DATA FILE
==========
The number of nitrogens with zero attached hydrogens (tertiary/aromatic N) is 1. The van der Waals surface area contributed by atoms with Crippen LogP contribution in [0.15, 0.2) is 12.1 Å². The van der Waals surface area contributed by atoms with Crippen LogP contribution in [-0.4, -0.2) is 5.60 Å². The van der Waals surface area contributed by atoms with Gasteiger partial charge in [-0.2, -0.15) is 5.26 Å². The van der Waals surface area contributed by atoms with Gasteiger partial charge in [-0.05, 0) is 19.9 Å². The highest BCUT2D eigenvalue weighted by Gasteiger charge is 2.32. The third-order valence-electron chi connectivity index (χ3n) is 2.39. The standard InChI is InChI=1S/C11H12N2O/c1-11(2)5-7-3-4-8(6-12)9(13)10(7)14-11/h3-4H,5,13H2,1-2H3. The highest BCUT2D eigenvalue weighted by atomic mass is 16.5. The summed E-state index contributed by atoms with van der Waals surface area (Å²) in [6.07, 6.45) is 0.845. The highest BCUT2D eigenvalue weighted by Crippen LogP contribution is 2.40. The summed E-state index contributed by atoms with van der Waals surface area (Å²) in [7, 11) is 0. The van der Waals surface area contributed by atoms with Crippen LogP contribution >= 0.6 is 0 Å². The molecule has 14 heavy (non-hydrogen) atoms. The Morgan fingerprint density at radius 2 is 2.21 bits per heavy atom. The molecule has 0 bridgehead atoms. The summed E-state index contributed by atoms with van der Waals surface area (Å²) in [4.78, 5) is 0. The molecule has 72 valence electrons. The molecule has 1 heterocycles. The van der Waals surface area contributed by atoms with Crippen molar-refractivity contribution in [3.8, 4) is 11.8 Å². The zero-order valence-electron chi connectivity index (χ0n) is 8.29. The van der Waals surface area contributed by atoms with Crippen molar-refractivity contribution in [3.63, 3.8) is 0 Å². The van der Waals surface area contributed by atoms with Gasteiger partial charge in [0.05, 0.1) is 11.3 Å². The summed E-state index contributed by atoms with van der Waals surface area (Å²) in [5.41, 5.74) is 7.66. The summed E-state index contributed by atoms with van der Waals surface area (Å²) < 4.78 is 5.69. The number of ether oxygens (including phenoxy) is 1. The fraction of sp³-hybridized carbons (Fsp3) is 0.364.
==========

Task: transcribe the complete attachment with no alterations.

The number of nitrogens with zero attached hydrogens (tertiary/aromatic N) is 1. The van der Waals surface area contributed by atoms with Crippen LogP contribution in [0.15, 0.2) is 12.1 Å². The van der Waals surface area contributed by atoms with Crippen LogP contribution in [-0.4, -0.2) is 5.60 Å². The van der Waals surface area contributed by atoms with Gasteiger partial charge in [-0.2, -0.15) is 5.26 Å². The van der Waals surface area contributed by atoms with Gasteiger partial charge in [-0.05, 0) is 19.9 Å². The highest BCUT2D eigenvalue weighted by Gasteiger charge is 2.32. The third-order valence-electron chi connectivity index (χ3n) is 2.39. The standard InChI is InChI=1S/C11H12N2O/c1-11(2)5-7-3-4-8(6-12)9(13)10(7)14-11/h3-4H,5,13H2,1-2H3. The highest BCUT2D eigenvalue weighted by atomic mass is 16.5. The summed E-state index contributed by atoms with van der Waals surface area (Å²) in [6.07, 6.45) is 0.845. The highest BCUT2D eigenvalue weighted by Crippen LogP contribution is 2.40. The summed E-state index contributed by atoms with van der Waals surface area (Å²) in [7, 11) is 0. The van der Waals surface area contributed by atoms with Crippen LogP contribution >= 0.6 is 0 Å². The molecule has 14 heavy (non-hydrogen) atoms. The Morgan fingerprint density at radius 2 is 2.21 bits per heavy atom. The molecule has 0 bridgehead atoms. The summed E-state index contributed by atoms with van der Waals surface area (Å²) in [4.78, 5) is 0. The molecule has 72 valence electrons. The molecule has 1 heterocycles. The van der Waals surface area contributed by atoms with Crippen molar-refractivity contribution in [3.8, 4) is 11.8 Å². The zero-order valence-electron chi connectivity index (χ0n) is 8.29. The van der Waals surface area contributed by atoms with Crippen molar-refractivity contribution in [3.63, 3.8) is 0 Å². The van der Waals surface area contributed by atoms with Gasteiger partial charge in [0.05, 0.1) is 11.3 Å². The summed E-state index contributed by atoms with van der Waals surface area (Å²) in [5.41, 5.74) is 7.66. The summed E-state index contributed by atoms with van der Waals surface area (Å²) < 4.78 is 5.69. The number of ether oxygens (including phenoxy) is 1. The fraction of sp³-hybridized carbons (Fsp3) is 0.364.